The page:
SPONSORED: Losing weight can decrease cancer risk
Losing weight is a popular resolution this time of year, and for good reason. More than 40% of Americans are obese. If you need another reason to get moving, here it is: Losing weight can also decrease your risk for certain cancers.
Peggy De Voe knows her weaknesses.
"I'm Fritos, Cheetos and Doritos," says De Voe.
But when she went in for her yearly physical in 2018, she didn't know how much those weaknesses had contributed to her weight.
"I believe I had a breakdown right in her office," says De Voe. "I couldn't believe what the scale said I weighed. The force hit me. That was it. That was my wake-up call I guess."
Dr. Melissa Emmerich gave Peggy a simple task: Give up those chips, just for four or five weeks.
"And all of a sudden, my go-to foods...I didn't even want the salt. It was the fruits and vegetables. It was the most amazing thing ever. I never would've thought that would work," says De Voe.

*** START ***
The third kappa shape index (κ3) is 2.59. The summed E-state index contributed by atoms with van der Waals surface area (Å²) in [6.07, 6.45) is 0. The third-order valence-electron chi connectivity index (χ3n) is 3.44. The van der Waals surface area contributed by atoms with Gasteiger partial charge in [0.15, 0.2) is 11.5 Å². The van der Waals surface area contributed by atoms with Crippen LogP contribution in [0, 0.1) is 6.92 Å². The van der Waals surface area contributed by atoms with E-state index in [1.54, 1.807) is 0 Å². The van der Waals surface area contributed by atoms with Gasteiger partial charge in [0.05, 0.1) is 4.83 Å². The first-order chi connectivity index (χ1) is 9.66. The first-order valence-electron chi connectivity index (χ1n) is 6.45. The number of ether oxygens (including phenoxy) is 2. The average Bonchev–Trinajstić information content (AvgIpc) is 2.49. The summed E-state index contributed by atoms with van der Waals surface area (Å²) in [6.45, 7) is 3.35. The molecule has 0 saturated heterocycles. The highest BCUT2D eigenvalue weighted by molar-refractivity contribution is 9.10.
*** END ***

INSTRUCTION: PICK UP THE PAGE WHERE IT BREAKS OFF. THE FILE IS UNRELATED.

It did work in helping Peggy start her journey to losing 60 pounds. She lost more than that though. A brain tumor she was diagnosed with three years ago is now dormant.
Doctors say the link between excess weight and cancer is well documented.
"There is now pretty clear evidence for at least 13 different types of cancer that excess body weight is a risk factor," says Dr. Emmerich.
A scary fact that doctors hope will convince even more people to live healthier lives.
"There's concern that longevity or life expectancy is going to decrease for the first time ever," says Dr. Emmerich.
If the thought of starting a weight loss journey has you overwhelmed, it's important to know that you are not alone. In fact, health experts say a support system is the most important part of making a lifelong change to benefit your health.
"I think I viewed Dr. Emmerich not only as my physician, but now I've actually told people I feel she's my counselor," says De Voe. "It was insurmountable and I never would have done this on my own without her."
"It's a struggle and they need support, they need someone who will be able to be there for them no matter what," says Dr. Emmerich. "People need positive reinforcement, even when the scale goes up instead of down, there's positive things to be seen."
"I wake up every day and I say, 'Dear God, please let me have a healthy day,'" says De Voe.